Thursday, November 27, 2008

Breaking In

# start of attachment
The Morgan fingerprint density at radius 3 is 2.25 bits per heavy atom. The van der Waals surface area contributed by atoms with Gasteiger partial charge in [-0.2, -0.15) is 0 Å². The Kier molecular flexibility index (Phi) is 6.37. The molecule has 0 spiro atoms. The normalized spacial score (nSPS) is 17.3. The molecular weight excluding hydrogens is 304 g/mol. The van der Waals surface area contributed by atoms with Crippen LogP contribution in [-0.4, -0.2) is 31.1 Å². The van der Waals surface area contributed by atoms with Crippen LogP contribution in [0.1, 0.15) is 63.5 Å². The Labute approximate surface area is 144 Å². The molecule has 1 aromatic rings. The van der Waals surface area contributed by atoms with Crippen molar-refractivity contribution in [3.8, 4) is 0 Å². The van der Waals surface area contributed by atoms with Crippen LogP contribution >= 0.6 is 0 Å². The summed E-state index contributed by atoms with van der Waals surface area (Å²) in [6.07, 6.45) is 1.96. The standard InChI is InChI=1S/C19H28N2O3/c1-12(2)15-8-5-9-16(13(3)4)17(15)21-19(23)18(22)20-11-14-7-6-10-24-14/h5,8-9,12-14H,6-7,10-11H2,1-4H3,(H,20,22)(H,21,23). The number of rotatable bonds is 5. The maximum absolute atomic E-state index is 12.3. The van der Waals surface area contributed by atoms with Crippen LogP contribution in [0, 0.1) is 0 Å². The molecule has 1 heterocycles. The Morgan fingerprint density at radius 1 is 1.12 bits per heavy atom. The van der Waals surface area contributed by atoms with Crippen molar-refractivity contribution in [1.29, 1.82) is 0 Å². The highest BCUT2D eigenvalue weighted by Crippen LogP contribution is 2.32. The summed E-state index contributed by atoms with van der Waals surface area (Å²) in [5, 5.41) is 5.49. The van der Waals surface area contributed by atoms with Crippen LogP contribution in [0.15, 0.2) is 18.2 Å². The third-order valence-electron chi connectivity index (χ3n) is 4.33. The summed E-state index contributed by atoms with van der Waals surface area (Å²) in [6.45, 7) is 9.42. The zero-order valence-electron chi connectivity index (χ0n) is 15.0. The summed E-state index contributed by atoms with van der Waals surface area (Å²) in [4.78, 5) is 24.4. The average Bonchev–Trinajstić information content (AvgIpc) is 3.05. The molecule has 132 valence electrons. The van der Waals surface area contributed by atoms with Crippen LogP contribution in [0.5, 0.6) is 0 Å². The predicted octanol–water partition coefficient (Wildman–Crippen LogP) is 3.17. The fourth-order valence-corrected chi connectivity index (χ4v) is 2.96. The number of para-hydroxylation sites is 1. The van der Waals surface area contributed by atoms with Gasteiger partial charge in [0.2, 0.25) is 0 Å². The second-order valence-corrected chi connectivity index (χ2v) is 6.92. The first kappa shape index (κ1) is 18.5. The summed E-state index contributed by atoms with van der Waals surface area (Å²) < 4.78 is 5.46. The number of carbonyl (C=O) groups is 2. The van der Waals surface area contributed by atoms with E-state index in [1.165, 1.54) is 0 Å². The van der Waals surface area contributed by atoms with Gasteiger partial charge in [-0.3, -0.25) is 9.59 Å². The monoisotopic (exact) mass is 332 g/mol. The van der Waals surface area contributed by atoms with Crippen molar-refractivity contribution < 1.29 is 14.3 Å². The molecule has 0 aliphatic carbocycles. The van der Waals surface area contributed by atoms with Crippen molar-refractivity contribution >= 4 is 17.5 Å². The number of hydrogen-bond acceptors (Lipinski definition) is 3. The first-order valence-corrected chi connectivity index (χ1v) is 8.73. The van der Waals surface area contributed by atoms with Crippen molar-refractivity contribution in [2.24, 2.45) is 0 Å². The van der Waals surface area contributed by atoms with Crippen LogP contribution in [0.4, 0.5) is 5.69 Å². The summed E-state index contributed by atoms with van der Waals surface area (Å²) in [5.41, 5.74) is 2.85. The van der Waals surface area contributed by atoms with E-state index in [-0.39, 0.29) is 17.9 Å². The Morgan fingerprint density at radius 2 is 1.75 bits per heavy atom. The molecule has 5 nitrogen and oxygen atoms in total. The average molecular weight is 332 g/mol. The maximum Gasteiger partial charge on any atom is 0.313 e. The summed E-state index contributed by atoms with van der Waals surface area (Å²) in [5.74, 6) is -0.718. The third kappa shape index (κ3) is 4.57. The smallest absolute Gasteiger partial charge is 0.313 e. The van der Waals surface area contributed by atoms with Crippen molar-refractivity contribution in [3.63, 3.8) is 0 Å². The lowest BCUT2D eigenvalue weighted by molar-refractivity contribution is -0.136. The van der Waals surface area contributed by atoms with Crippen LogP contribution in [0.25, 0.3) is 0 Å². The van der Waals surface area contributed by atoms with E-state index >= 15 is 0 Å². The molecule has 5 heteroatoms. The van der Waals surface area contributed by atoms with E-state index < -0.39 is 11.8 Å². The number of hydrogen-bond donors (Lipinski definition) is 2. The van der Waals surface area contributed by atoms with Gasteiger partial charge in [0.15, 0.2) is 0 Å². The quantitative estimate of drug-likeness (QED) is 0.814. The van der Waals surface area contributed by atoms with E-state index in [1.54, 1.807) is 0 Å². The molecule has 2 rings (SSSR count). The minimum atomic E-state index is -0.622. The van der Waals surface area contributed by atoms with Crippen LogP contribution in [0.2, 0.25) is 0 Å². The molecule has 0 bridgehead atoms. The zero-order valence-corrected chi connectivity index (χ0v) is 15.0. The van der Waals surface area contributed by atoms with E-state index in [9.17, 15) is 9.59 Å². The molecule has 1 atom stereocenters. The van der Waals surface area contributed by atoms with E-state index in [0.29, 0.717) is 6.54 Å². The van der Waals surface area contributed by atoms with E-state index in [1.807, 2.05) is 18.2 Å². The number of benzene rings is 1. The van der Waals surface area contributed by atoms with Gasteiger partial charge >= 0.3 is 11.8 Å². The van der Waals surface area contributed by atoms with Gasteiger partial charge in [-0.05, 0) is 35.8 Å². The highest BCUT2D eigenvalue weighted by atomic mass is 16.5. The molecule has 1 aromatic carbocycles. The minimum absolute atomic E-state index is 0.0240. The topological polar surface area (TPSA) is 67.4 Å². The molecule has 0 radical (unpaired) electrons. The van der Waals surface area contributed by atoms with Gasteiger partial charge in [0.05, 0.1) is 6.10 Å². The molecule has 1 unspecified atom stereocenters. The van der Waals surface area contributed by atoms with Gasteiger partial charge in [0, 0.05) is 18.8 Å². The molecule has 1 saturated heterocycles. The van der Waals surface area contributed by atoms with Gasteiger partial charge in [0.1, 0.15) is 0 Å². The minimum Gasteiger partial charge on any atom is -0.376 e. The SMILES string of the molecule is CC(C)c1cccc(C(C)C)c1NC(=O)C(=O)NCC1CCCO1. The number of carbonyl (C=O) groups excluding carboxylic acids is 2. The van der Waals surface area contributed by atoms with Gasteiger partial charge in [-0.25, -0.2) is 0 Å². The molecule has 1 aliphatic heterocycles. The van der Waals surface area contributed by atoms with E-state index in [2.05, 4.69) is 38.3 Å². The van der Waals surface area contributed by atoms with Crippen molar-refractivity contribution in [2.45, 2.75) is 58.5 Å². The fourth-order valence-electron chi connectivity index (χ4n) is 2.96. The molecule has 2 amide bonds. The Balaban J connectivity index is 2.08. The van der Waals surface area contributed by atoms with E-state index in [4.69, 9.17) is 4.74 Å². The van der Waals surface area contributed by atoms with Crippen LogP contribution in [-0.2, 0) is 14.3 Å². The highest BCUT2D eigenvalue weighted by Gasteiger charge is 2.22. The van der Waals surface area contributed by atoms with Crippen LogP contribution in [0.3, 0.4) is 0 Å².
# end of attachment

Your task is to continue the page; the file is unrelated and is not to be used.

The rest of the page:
In one of the forums I frequently visit, I was following a thread about breaking into the business. First off, the forum was at Rantz Hoseley's Panel and Pixel site which was inspired by Warren Ellis' Engine. ( It's primarily for comic creators and often times, has interesting conversations. One of the most common themes regards breaking into the business, whether as a new voice or establishing yourself after you had your first taste of being published. I find this topic fascinating not because of the pitfalls that people face or the daunting task of standing out from the pack, but rather from the excuses that people make for NOT making it. Yes, I realize that there are some people struggling to grab that foothold and doing everything that they can to "make" it, but that's the same in every business. And just the same are those who face obstacles that seem insurmountable...and often constructed by themselves. A common question about people trying to break in is "what's the secret?". It's as if there is a magical method to get into comics. But the problem is there is more than one...there's thousands. Because for everyone that got in the business, they probably got in completely different than the person they're sitting next to at the upcoming convention. There is no easy way, no secret. You just have to prepare yourself by honing your skills, sending out submissions, or what seems to be the most successful method nowadays, publish yourself to get your work out there. What I do find confusing is what constitutes "making it". For some people, it's simply getting published. I have a professional friend who struggled to make it and when he landed a job at Marvel, he completed the assignment and felt that he had made it. But he also decided that he wanted a different career path so the work at Marvel sort of vindicated his struggles. He "made it" and walked away from it. Another person struggled for years and finally got the editors from Marvel to send him tryout pages. He kept getting short pieces to do in a specified time. He became frustrated with these endless streams of samples and even after I explained that they were likely seeing how he worked under deadline pressure, he decided that it no longer seemed fun, but rather a job and a job that he didn't particularly like. So, he left...and left comics completely after years of struggling to make it. A job at Marvel seems to be the qualifier for a lot of people. Some prefer DC and some view them equally. But realistically, there's only so many jobs at Marvel and DC that go around so not everyone is going to get them. I think newer creators are not so geared towards the Big Two as the artists and writers from 10-15 years ago. There's success with other publishers and in some ways, an even greater respect. For those people who thing making it is being able to make a living at comics, well, that's going to be a harsh reality check for most people save for the few that can actually make a good living from comics. Of course there are those who do quite well at it but generally, most people cannot make a living from just doing comics. That's true of most creative fields...most writers, artists, musicians, actors, etc. can not make a living solely on their creative craft. But for many people, that's okay. A lot of times, people just want vindication that they are "good" enough to get in the door. Opportunity and luck is often what swings the door wide open. Back to the point I started off with before my does seem that a lot of people have the wish to make it but not necessarily the desire and by desire, I mean the effort and perseverance to succeed. I see all kinds of examples of derailment...sick kids, disabled parents, financial troubles, etc. All good reasons but is that truly what is stopping people from "making it"? Far too often, these barriers are not true impediments but rather excuses in not making it. Before anyone asks, do I think I have made it? That depends. Am I a well known writer that can live solely off my writing. Nope. Sure, I've gotten some good gigs and did quite well with them. I'm not likely to make a living wage in comics and in the novel field, well, I'm just one of millions out there with a "book". But I'm content. I do what I want to do and I have plans to venture into more things that tie in with my biology teaching so I feel very comfortable with my situation. I guess that I can say I made it but certainly fans of Marvel and DC comics probably never heard of me, therefore in their eyes, I haven't. Not really sure where I intended to go with all this. It started as a response on the afore-mentioned message board that I decided to expand a bit instead of having my message truncated...but I think the point I wanted to make is that if you want to make it in this field, I think a definition (to yourself) of what making it represents and remembering that having a good reason in NOT making it doesn't change the fact that you didn't make it. Hey, just got notified about the KID'S COMIC CON coming up in June. I don't know yet if I'll be able to make it (Chelsea, MI) but they promote my Spirit of the Samurai young adult novel on the front page, so that's cool.


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